What is EMDR (Eye Movement Desensitization and Reprocessing)?
EMDR is a highly effective therapy for treating post-traumatic stress disorder, or PTSD. “Trauma” is a term we use to describe what happens to us when we go through a very stressful event. Traumatic events can be what we call “Big T” events like childhood abuse, rape, robbery, earthquake, or similar situations. PTSD can also result from the cumulative effects of “little t” events, such as being shamed as a child, too many moves or losses, or anything else that causes a great deal of stress to us.
EMDR stands for Eye Movement Desensitization and Reprocessing. This long phrase describes a technique first developed by Dr. Francine Shapiro in 1989. It refers to a method of using “bilateral stimulation” of the brain, either through the client moving their eyes back and forth, listening to tones that alternate from side to side, or lightly tapping the client’s hands left and right. If you think about it, we use bilateral stimulation all the time; for instance, we go for a walk to think through a problem, we enjoy music more when it’s played in stereo, we often tap our feet or our hands in time with music or when we’re nervous. And, while we’re asleep, our eyes move back and forth while we’re dreaming (Rapid Eye Movement, or REM, stage sleep). Our brains process more information, and process it differently, when both sides are used at once.
Why does EMDR work?
We are learning more and more about how the brain processes information. To put it simply, our brains are designed to process information and experiences, so that we can learn from them. Most of our experiences are stored in what is called “explicit memory”. However, some events, commonly called “traumas”, are so disturbing to us for various reasons that our brain becomes overwhelmed by emotion and unable to properly process the event. It becomes “stuck” or “locked in” to what we call “implicit memory”. When we find ourselves reacting almost or completely unconsciously, or having flashbacks or nightmares about an event, or fears or emotions that don’t make sense to us, it is likely that we are experiencing the results of unresolved trauma. Implicit memories don’t feel like they are in the past. When they are experienced, they feel as though they are happening now. Because they can feel very uncomfortable, we often avoid talking or thinking about these types of memories, but they still affect us in our daily living.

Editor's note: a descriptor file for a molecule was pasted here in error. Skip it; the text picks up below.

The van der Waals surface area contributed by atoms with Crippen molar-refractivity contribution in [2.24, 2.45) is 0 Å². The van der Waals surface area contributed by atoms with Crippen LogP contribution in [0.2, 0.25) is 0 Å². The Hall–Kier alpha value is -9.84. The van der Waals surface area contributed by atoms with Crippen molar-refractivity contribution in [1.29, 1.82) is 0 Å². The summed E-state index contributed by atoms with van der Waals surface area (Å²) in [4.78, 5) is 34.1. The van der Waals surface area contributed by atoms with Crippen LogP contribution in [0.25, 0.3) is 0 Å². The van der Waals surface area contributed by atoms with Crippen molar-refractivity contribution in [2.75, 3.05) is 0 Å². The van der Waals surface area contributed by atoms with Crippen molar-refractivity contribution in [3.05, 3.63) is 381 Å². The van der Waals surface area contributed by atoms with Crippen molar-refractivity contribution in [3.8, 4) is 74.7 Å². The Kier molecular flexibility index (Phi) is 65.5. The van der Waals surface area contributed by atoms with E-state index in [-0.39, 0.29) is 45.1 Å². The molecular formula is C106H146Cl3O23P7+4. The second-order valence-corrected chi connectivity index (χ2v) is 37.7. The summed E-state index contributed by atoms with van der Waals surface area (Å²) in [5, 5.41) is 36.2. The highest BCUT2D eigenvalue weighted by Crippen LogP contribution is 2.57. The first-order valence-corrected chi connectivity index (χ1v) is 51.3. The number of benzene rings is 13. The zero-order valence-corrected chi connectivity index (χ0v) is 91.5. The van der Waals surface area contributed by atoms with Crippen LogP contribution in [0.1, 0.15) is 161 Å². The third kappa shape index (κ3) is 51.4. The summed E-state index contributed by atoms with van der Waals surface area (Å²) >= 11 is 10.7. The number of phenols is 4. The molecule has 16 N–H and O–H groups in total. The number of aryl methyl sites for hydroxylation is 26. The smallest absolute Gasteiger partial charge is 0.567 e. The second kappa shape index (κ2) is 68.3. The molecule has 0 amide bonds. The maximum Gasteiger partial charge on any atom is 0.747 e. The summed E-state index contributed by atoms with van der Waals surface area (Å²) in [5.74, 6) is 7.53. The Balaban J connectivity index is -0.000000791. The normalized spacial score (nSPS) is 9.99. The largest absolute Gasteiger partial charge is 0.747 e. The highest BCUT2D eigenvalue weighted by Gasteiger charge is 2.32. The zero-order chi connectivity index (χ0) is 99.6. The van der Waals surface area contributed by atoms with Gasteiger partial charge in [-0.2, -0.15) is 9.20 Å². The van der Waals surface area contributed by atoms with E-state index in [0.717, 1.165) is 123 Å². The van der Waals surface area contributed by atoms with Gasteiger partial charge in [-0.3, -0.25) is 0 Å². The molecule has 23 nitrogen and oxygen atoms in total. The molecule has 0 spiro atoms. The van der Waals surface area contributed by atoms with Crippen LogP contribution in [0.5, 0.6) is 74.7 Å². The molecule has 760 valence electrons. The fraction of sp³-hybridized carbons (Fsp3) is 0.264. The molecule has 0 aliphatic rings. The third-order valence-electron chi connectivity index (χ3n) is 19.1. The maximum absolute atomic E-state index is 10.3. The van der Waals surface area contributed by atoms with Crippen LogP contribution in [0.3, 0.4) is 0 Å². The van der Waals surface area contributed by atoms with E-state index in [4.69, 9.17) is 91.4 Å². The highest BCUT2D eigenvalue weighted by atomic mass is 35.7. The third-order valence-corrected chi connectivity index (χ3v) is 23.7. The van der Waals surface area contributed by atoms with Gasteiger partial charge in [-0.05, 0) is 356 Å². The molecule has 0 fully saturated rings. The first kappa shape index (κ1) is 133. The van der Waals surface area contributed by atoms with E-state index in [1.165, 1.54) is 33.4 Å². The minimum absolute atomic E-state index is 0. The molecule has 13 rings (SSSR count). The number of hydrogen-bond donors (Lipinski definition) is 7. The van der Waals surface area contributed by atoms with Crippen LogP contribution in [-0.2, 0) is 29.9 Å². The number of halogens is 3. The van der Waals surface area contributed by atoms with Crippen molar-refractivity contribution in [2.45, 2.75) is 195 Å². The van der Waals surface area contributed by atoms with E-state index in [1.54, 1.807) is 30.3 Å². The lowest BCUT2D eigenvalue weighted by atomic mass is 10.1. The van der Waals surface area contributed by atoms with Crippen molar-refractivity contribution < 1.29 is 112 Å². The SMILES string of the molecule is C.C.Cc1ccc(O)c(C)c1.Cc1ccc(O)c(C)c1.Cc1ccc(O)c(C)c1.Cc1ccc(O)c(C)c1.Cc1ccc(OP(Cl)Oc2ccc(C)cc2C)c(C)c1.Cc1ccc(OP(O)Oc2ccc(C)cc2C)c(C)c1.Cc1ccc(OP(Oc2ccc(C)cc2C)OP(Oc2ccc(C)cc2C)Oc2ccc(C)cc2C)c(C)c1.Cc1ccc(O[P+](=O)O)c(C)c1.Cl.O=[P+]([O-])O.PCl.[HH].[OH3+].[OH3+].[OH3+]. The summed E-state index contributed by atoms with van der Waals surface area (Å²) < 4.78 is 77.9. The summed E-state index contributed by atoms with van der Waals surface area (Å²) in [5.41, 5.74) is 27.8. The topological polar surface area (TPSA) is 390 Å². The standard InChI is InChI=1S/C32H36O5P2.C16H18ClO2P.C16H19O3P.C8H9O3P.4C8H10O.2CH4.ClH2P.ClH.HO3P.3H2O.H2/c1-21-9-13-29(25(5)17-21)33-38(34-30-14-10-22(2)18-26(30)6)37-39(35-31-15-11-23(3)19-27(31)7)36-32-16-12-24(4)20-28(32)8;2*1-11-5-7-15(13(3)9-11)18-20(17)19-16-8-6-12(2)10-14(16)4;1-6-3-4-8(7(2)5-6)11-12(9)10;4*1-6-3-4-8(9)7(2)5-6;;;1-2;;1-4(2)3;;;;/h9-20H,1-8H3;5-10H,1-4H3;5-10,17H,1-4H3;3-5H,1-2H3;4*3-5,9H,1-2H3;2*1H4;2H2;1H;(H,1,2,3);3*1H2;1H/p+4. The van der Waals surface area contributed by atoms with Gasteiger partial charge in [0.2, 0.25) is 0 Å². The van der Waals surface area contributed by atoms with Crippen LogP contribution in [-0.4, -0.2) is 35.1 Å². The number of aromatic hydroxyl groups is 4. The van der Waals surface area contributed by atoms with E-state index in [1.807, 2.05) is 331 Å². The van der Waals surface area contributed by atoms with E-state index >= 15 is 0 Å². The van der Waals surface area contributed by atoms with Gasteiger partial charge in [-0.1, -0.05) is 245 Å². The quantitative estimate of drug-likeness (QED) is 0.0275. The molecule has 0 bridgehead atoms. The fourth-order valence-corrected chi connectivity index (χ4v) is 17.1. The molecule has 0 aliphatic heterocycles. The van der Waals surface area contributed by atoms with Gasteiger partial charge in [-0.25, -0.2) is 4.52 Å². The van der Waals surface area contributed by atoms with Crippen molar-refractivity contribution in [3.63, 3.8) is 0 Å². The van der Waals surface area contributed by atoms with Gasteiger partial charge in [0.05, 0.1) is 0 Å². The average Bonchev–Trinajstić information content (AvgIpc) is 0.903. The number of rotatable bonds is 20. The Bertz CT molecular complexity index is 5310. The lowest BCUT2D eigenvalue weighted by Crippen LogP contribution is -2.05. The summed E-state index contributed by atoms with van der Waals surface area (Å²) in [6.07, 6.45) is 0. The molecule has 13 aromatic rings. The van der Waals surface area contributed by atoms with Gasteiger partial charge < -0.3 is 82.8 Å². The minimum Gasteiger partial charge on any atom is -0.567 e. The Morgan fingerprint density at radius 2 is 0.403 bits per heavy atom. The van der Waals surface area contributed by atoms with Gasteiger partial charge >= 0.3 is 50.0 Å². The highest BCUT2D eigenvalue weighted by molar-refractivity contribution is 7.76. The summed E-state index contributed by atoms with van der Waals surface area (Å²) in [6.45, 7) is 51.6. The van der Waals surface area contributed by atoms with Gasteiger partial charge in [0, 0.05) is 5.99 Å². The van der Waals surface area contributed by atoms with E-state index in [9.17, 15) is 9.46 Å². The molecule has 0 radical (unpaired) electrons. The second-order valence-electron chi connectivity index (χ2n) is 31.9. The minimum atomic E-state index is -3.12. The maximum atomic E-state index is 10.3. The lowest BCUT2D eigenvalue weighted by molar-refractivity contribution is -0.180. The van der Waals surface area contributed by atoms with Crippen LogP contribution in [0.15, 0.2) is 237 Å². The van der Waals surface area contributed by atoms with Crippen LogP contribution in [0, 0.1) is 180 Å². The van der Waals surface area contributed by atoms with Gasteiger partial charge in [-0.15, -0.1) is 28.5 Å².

EMDR seems to work by helping the brain to “unlock” these stuck implicit memories, and allow them to be reprocessed and appropriately stored. The combination of bilateral stimulation, while being helped by a therapist to think of the troubling event, and allowing the experiencing of the emotions connected with the event, seem to stimulate the brain into doing what it was designed to do — in this case, heal the trauma.
What else can EMDR help with?
EMDR is an extremely well-researched technique that has been shown to be effective in the treatment of post-traumatic stress disorder, which is a set of symptoms remaining after severe stressors that include intrusive thoughts or memories of the event, avoidance of emotions and situations that are reminiscent of the event, and hyper-arousal symptoms, such as irritability, panic, sleep disturbances, and extreme startle reactions. It may be helpful in other disorders that originate following a distressing experience, such as phobias, anxieties, pain disorders, and depression.
EMDR is a clinical tool, and only one of many that a qualified therapist might use. Before using EMDR, the therapist will assess the client by taking a detailed history, and assess the client’s ability to tolerate strong emotional feelings inside and outside of the therapy session. Preparation may take one session, or it may take a longer period of time, during which the client will be learning many other important skills to help handle emotional material. It is extremely important that treatment with EMDR be done only with clinicians who have been properly trained, as evidenced by listing on the official EMDR website (www.emdr.com).
What happens in EMDR therapy?
During an EMDR session, the client will, with the therapist’s help, select a target memory to work on, generally one that is causing some disturbance or upset. The therapist will help the client focus on the memory of the event, its attendant emotions and sensations, and beliefs that the client has formed about themselves as a result of the event. Some form of bilateral stimulation, whether eye movements, tapping, or sounds, will be used. I use a small machine that has buzzers that you hold in each hand. They buzz in one hand then the other to stimulate both sides of the body. It’s simple and painless.
Clients are asked to uncritically allow their thoughts and associations to flow. It may well be that the original target memory leads to other memories or related issues. As each association is processed, bilateral stimulation continues, until the original issue is no longer disturbing.
Clients may experience strong emotion during an EMDR session, and they may also continue to process information between sessions. This is why preparation and assessment with a properly trained clinician is essential. Preparation will include helping the client develop and strengthen skills in self-calming and the containment of strong emotion.